There’s a common theme in those that argue for the ‘protection of free speech’. They tend to be people in a position of privilege. Someone whose unlikely to be the target of the abuse, and certainly unshaken by it. They will have almost certainly told you that they detest, and denounce the said individual. However, you’ll find them retweeting said bigots when they happen to say something that they agree with that backs up their point. It’s nothing short of selfish to acknowledge that someone’s behaviour compromises other people’s safety and on the other hand argue that it’s somehow of value.
In the past, the issue has been centred around university campuses and the speakers that have been invited. I would argue that universities have a duty of care to their students, and inviting a speaker who is actively sexist, racist, and homophobic would be negating that duty. “They don’t have to attend the event” I hear you yell. So you’re saying it’s ok for a university or student union to actively seek out a speaker who is likely to not only make them feel uncomfortable but also puts their safety at risk.
Of course, the issue isn’t exclusive to universities, but you can apply the same standards to other places of significance. It’s the exact reason I’m entirely behind John Bercow’s recent rejection of Donald Trump even if you want to argue it’s hypocritical because of the previous leaders he has welcomed to the Parliamentary estate. We’ll worry about your ‘whataboutery’ after Donald Trump’s state visit. I couple those people who think refusing Donald Trump the honour of addressing Parliament is a bad idea with the same people who will sit down and tell you if Marie Le Pen wins the French elections in May all will be fine because at least she’s pro-Brexit.
It’s beyond a joke to pretend there isn’t a direct link between bigots being given a platform and the negative experiences of people of colour. Extraordinary levels of hate crime have been observed since the EU Referendum. If that isn’t a wake-up call I don’t know what is. The Equality and Human Rights Commission (EHRC) said the findings suggested some used the Brexit vote “to legitimise inexcusable racism and prejudice”. I’ve argued that many times before but when people like Nigel Farage can openly exaggerate the threat of migrant sex attacks on women it’s no wonder people felt the EU Referendum vote legitimised their bigoted views.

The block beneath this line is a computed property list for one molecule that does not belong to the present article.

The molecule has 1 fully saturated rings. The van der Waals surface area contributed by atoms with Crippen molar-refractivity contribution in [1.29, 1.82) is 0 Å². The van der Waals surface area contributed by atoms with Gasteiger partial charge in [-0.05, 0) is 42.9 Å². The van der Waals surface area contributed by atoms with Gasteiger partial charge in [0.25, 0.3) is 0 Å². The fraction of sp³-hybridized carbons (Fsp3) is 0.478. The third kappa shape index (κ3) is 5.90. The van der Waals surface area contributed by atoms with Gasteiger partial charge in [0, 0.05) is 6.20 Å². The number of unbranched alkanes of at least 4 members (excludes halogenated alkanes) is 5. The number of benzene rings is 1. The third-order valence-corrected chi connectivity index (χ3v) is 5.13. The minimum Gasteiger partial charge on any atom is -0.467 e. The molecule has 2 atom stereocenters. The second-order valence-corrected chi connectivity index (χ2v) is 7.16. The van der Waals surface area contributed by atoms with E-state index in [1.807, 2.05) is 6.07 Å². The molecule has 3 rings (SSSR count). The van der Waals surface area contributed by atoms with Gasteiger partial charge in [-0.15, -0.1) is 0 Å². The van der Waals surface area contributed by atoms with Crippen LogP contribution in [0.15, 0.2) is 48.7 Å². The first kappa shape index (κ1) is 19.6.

We can’t go on giving these people a platform when they openly state malicious inaccurate opinions as fact with absolutely no sign of any source. How can we honestly say someone like Jack Buckby, a former member of BNP, who felt it was ok to say “take in a Syrian refugee, I hope you don’t get raped” to a young black woman live on Channel 4 News is adding to the debate? I’m quite happy to see discussions of opposing views but let’s not make an attempt to normalise irrational thought, particularly when there’s not a shred of real evidence to back up their so-called opinions.
Last week, Paul Nuttall, leader of Ukip, claimed hate crimes reports since the Brexit vote have been fabricated. We already know hate crimes are under-reported, and it shouldn’t come as a surprise when some people are so ready to vilify the victim and not the horrible bigots who commit these crimes. There’s no evidence to suggest the government, police forces and members of Parliament have “overblown” the spike in hate crime and I think many of the victims would be sickened to find out their experiences have been erased by someone with little understanding of what is happening on the ground.
The latest scandal has seen alt-right professional troll, Milo Yiannopoulos, immersed in criticism for his latest statement on “cross-generational” sexual relationships between boys and older men. For some people, this has been the last straw, but many people are pointing out that the last straw should have been issued a long time ago. Yiannopoulos has a history of well documented bigoted behaviour that many have chosen to ignore.
To be clear no one is actively arguing for the silencing of bigots, but can we please stop pretending we owe them opportunities to amplify their voice. That includes the onus on journalists to offer a more than lukewarm critic whenever bigots speak out. Just because they wear a suit, went to university and appear to speak eloquently doesn’t mean they’ve earned the right to repeatedly make claims that are completely unfounded.
Author: Rhammel Afflick